NEW YORK (Scrap Register): The Canadian investment bank, TD Securities looks for copper prices to average $6,763 a ton during the year 2018.
TD Securities’ quarterly average forecasts show that analysts expect copper prices to average $6,675 a ton during the first two quarters of the next year and $6,850 a ton during the last two quarters.
At the peak of 2017, copper was up nearly 30% on the year and rose to levels not seen since mid-2014, as strikes and mine disruptions in Chile and Indonesia, along with a betterthan- expected Chinese economy led the charge higher.
“Moving into 2018, we are more cautious on the copper outlook. We expect a slight pullback as 2017 draws to a close and into the early months of next year, before ultimately recovering back toward $6,800-7,000/t levels as the year progresses,” TD Securities added.
In the near-term, we judge that prices have moved too high too early relative to the fundamentals. Market expectations of demand coming from China and electric vehicles, as well as the impact of the scrap import ban are both likely overdone.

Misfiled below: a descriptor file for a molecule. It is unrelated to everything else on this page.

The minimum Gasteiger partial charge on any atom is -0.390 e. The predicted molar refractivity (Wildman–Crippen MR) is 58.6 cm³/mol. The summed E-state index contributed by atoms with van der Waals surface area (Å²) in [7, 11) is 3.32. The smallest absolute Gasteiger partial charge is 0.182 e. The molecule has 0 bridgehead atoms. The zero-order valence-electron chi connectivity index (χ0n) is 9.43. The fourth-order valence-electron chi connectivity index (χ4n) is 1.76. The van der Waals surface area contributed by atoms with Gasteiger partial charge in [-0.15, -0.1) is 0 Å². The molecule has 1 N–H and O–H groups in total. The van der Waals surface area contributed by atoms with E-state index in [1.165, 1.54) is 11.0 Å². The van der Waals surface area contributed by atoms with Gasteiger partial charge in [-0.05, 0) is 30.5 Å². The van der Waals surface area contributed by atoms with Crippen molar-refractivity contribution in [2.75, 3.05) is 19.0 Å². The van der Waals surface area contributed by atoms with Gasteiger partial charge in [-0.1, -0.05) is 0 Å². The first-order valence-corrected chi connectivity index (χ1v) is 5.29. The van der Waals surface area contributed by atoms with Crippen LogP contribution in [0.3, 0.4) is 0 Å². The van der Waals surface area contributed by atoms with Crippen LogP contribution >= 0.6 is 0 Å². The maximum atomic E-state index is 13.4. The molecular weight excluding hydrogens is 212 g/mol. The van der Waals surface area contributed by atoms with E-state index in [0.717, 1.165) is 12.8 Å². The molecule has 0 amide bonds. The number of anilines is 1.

The fundamental picture for the red metal remains somewhat unattractive relative to the recent price action as there is plenty of primary and above ground supply remaining and demand expectations are likely too lofty at this time.
Indeed, on the supply side, inventories remain aplenty both on and off exchange, with days of consumption still above 70. On the mine supply front, many of the copper bulls state that under -investment in new projects will create shortages and lead to deep deficits in the future.
Although we agree with this notion, it should not be an issue until late 2019-2020. As it stands for 2018, at current prices, essentially the whole of the cost curve is making money and it is likely that miners will keep the market well supplied.
Furthermore, the import situation in China should lend support and prevent any major selloffs as the ban of category 7 imports by China could mean higher imports of refined metal for a period of time. But, this is unlikely to be a long-term continuing trend.
Scrap processors in Southeast Asia have been on the rise, which means that plenty of category 7 scrap will be disassembled and processed outside China, before ultimately being shipped to the Middle Kingdom as the allowed category 6 scrap, suggesting the impact of such a ban would be fairly muted on the supply-demand balance.